There’s an undercurrent of longing in Pierre Salvadori’s Priceless (Hors de Prix) that keeps it from becoming a sex farce or a stereotypical slapstick about mistaken identities and that manages to elevate it above the rest of the romantic comedy field. It’s not that the film uses the convoluted love story at its center to examine the human condition; if anything, the script from Salvadori and co-writer Benoit Graffin often finds excuses to skirt past the darker parts of the heart and wind up somewhere lighter and easier to watch. But it’s got a curious layer of grittiness underneath that lends some heft to the romance even as the film itself coasts along and, along with Salvadori’s refusal to get dragged down into the kind of hackneyed plot turns a film like this would almost seem to welcome, Priceless winds up being enjoyable and sweet even as it turns to realistic portrayals of longing and confusion for inspiration. The major story points and the ending are predictable, but never quite in the way you’d expect.
Jean (Gad Elmaleh) is an overworked bartender in a posh hotel in Biarritz, France, whose duties include everything from pouring drinks to walking dogs for the guests. Nodding off at his post one night in the bar, he falls asleep on a nearby couch and wakes to find Irene (Audrey Tautou). Irene is a high-price girlfriend to the much older Jacques (Vernon Dobtcheff), who’s drunk and asleep in their suite, leaving the bored Irene to look for fun on her own. She discovers Jean and asks where the barman is, but Jean, who’s pretty much instantly smitten, pretends to be just another wealthy socialite staying at the hotel so he can spend time with Irene. Tautou has built a career as the kind of reliably spunky/cute heroine she plays here, but she also brings an air of resignation to the character, as if she’s long past caring about pretending to look like she’s doing anything else than siphoning the wealth off older men in return for sleeping with them. She and Elmaleh have an easy-going chemistry, aided by Elmaleh’s brilliantly casual physical comedy and the way he uses everything from the set of his shoulders to the furrow in his brow to convey infatuation, nervousness, and a mix of desperation at the lie he’s living and exhilaration at pulling it off.
They wind up doing their fair share of drinking before heading off to a randomly selected hotel room — it’s assumed that Jean has access to them all — to spend the night together. But it’s here that Salvadori flirts with sitcom-level misdirection before moving on to something more complex and rewarding. The whole movie could have been Jean’s efforts to appear rich and woo Irene while also working as a bartender and serving customers — a sort of The Secret of My Success on the Riviera — but Salvadori blows his cover and breezes right through the expected fight and into a whole new story about Jean’s attempts to win Irene back. He pursues her from Biarritz to Nice to apologize, showing up in a rumpled plaid shirt and battered jacket that says more about his middle-class status than any dialogue could convey.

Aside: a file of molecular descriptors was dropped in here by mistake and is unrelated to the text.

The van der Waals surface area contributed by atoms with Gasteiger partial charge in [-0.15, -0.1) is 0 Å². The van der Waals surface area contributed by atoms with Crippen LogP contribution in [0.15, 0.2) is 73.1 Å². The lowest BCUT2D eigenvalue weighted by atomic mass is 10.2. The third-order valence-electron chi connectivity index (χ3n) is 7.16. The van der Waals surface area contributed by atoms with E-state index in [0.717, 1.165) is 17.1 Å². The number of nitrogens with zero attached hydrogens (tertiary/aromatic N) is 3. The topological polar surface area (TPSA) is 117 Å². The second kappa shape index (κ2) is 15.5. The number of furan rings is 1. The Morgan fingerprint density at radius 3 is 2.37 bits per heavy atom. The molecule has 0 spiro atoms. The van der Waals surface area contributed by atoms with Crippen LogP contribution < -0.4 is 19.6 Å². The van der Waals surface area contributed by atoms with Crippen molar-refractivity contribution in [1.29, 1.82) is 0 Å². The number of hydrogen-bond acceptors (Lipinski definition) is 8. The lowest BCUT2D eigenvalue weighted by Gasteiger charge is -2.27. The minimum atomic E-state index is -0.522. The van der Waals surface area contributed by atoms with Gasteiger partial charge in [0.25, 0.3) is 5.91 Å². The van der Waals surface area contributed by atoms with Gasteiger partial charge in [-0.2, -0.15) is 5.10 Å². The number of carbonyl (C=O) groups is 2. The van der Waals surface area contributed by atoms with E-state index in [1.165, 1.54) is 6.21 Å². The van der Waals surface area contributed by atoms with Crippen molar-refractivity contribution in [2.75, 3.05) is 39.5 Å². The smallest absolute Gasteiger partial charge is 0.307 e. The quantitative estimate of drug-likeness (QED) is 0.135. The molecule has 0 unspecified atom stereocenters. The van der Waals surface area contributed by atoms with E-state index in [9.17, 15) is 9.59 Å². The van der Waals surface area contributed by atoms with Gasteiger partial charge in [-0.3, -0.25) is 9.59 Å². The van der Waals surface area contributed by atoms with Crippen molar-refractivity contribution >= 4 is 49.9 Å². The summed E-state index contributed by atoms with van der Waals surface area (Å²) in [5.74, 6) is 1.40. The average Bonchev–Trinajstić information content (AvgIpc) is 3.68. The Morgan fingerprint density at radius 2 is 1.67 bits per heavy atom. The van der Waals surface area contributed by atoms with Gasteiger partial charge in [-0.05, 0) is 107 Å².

It’s here that Priceless dips briefly into the longing fueling the respective leads and the genuine unhappiness they’re both struggling with, and the fact that these are handled so honestly while the film itself remains an often lighter than air romance is quite a feat. Irene first tries to shake Jean off by taking him for a ride to fancy restaurants and high-priced shops, and it hurts to see the way she digs at him and the way he empties his bank account just to keep up with her, thinking that one more bag or pair of shoes will somehow turn her around. Before Irene finally walks away, Jean holds up a single euro and asks for ten more seconds of her time; she takes it, and he just stares at her, and it’s more moving than it almost has a right to be.
But then — Salvadori goes through three set-ups before finally unveiling the core plot — Jean, bankrupt and unable to settle his hotel bill after a day with Irene, is picked up by the wealthy widow Madeleine (Marie-Christine Adam), who’s looking for a boy toy to carry her bags and fulfill a variety of duties in exchange for trinkets like a nice watch or a refurbished wardrobe. Jean is understandably torn about sleeping with Madeleine to cover his bill when he’s still infatuated by Irene, who’s already found another rich old flounder at the hotel to buy her meals. He and Irene begin a complicated game of cat and mouse as they flirt with their respective backers and attempt to continue their quasi-romance while Irene teaches Jean a few tricks about seduction and Jean does his best to put them into practice. On one level, it’s a somewhat depressing idea — rich elderly striking an emotionless deal for sex with young hangers-on in exchange for sexual favors and a sublimation of their own will — but Salvadori and the gifted cast keep things moving so quickly that the film never has a chance to bog down or even think too hard about anything, instead content to float dreamily along on nothing more than charm.
And it works. Salvadori has created something light and engaging out of material that in clumsier hands could have been weighed down by its own inherently intricate story, and he’s found two perfect leads in Elmaleh and Tautou, who are winning and likeable and completely at ease. The film’s purported message is about love triumphing over materialism, but Salvadori only includes a moral out of token obedience to the genre. The whole point here is to create something beautiful but transient as the summer sun itself, and in that regard, Priceless is a total success.
Daniel Carlson is the managing editor of Pajiba and a low-level employee at a Hollywood industry magazine. You can visit his blog, Slowly Going Bald.I Ain't Sayin' She a Gold Digger
Film | April 7, 2008 | Comments ()